<
>

Future of Superdome still up in the air

ATLANTA -- The Sugar Bowl touched down in Atlanta on a rainy
Friday, moving in with a Southern neighbor that vows to be nothing
more than a three-month caretaker before sending the game back to
the Big Easy.

Amid all the glad-handing, promises to aid the recovery effort
and hopeful talk of returning to flood-ravaged New Orleans, at
least one major issue must be resolved before the 72-year-old Sugar
Bowl can go home.

What will become of the Superdome?

The Sugar Bowl needs a suitable place to play, but its stadium
for the past three decades was left in ruins by Hurricane Katrina --
the roof ripped open, the insides gutted by thousands of stranded
evacuees, the once-proud structure now a symbol of misery for those
caught up in the storm's devastating aftermath.

Bowl officials came up with a temporary solution for this
season, accepting an offer to play at the Georgia Dome on Jan. 2.

"We will make you feel good about this," Georgia Gov. Sonny
Perdue pledged to Sugar Bowl officials during a news conference at
the downtown Atlanta stadium. "Then it can return to its rightful
place -- New Orleans."

Atlanta already has the well-established Peach Bowl, which will
be played at the Georgia Dome just three days before the Sugar
(with a New Year's Day NFL game involving the Atlanta Falcons
sandwiched in between).

While city officials have talked of their desire to land a
treasured spot in the Bowl Championship Series, they have no
designs on making the Sugar more than a one-time-only deal. This is
merely a way to help a neighbor.

"I guess if a storm hit Augusta in early April and disrupted
our storied Masters, then we would know how you feel," Perdue told
the New Orleans contingent.

Atlanta was a logical replacement because of its ties to the
Southeastern Conference. The SEC holds its annual football
championship at the Georgia Dome and has long been affiliated with
the Sugar Bowl.

Once the 2006 game is played, attention will turn to the state
of the Superdome.

"It's being decontaminated right now," Paul Hoolahan, the
Sugar Bowl's executive director, said. "Then the engineers can go in and
assess the structural issues."

The Sugar Bowl will likely return to its home state in '07 as
long as New Orleans' infrastructure is back in order. The city
could host the teams, fans and all the periphery events suitably
close to Bourbon Street, while the game itself was played 75 miles
away at LSU's 91,600-seat Tiger Stadium in Baton Rouge.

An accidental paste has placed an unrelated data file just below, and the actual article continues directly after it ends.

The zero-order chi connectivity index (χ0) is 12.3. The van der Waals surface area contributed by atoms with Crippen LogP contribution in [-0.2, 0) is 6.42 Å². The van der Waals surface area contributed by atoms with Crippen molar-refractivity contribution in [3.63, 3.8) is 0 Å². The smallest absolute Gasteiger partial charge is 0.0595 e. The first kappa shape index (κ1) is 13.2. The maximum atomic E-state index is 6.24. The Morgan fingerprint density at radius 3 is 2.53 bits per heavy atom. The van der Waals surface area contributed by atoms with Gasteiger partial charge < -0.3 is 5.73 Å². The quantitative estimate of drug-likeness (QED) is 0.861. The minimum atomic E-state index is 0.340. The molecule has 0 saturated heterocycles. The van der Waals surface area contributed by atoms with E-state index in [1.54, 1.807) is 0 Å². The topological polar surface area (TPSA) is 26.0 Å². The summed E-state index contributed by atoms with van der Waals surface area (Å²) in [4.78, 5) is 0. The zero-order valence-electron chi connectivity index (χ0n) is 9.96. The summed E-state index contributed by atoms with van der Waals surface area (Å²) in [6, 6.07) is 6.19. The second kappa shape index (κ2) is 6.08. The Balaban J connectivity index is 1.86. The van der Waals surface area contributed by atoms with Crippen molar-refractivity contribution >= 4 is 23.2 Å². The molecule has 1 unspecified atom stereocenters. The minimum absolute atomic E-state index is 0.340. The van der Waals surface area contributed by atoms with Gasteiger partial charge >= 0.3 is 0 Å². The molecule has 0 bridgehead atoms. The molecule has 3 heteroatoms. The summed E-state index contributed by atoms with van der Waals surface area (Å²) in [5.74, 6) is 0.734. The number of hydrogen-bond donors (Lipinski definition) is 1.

Bowl officials considered such an arrangement for this season
but didn't think enough hotel rooms would be available. Many have
been taken up by workers trying to restore everyday necessities
such as safe drinking water.

Beyond '07, the Sugar's future is murkier. A campus stadium
won't be a suitable host the following year, when New Orleans is
scheduled to get both the national championship game and another
major bowl under the BCS's new five-bowl arrangement.

At the very least, the Superdome faces a massive renovation --
and no one is certain how to pay for it when so many day-to-day
issues must be resolved first.

"It's a similar situation to many homes in New Orleans,"
Hoolahan said. "They've got to gut everything inside. They've got
to repair the roof. There's a lot of issues."

The BCS could alter its rotation if the Superdome wasn't
repaired by 2008, but more likely would look for a long-term
solution.

"The Dome has to come back," Mark Romig, the Sugar Bowl
president, said. "The city needs a championship-level stadium."

The issue is complicated by the Superdome's main tenant. The
NFL's New Orleans Saints already were talking about the need for a
new stadium to remain financially viable. If the Saints moved on to
a more lucrative market -- Los Angeles, for example -- then it becomes
infinitely tougher to justify spending tens, perhaps hundreds, of
millions of dollars on a 30-year-old stadium for the main purpose
of hosting a once-a-year bowl (though Final Fours, concerts and
conventions could make it more worthwhile).

"I'm not even thinking about that," Romig said. "I've got faith in our state that they will do what's
necessary to get the stadium back up and running."

In the near term, the Sugar Bowl's most daunting task is getting
in touch with thousands of fans who bought tickets for a New
Orleans game. They will be offered refunds and first chance at
purchasing seats in the Georgia Dome. About the first of November,
officials hope to put the remaining tickets on sale.

Hoolahan said Atlanta hotels plan to donate 10 percent of
revenue generated by Sugar Bowl fans to the recovery effort. Also
being discussed: a Mardi Gras-style parade and benefit concert to
raise money for rebuilding New Orleans.

"Our goal is to make this game part of the recovery," Romig
said.

He knows all too well the city's plight. Romig's house was
flooded by 4 feet of water, while the homes of his parents, sister
and brother were destroyed.

Romig said the decision to move the game from Louisiana was
"very emotional," knowing that it could have been a major
economic boon to an area in desperate need of hope. New Orleans'
two professional sports teams -- the Saints and the NBA's Hornets -- have
already moved out of town for the season. Now, the biggest game in
town has followed suit.

City and state officials were kept abreast of the Sugar Bowl's
plans, though it wasn't immediately known how they felt about the
decision. Several messages left with Mayor Ray Nagin and Gov.
Kathleen Blanco were not immediately returned.

"Everyone is disappointed," Romig said, "but I think they're
also understanding."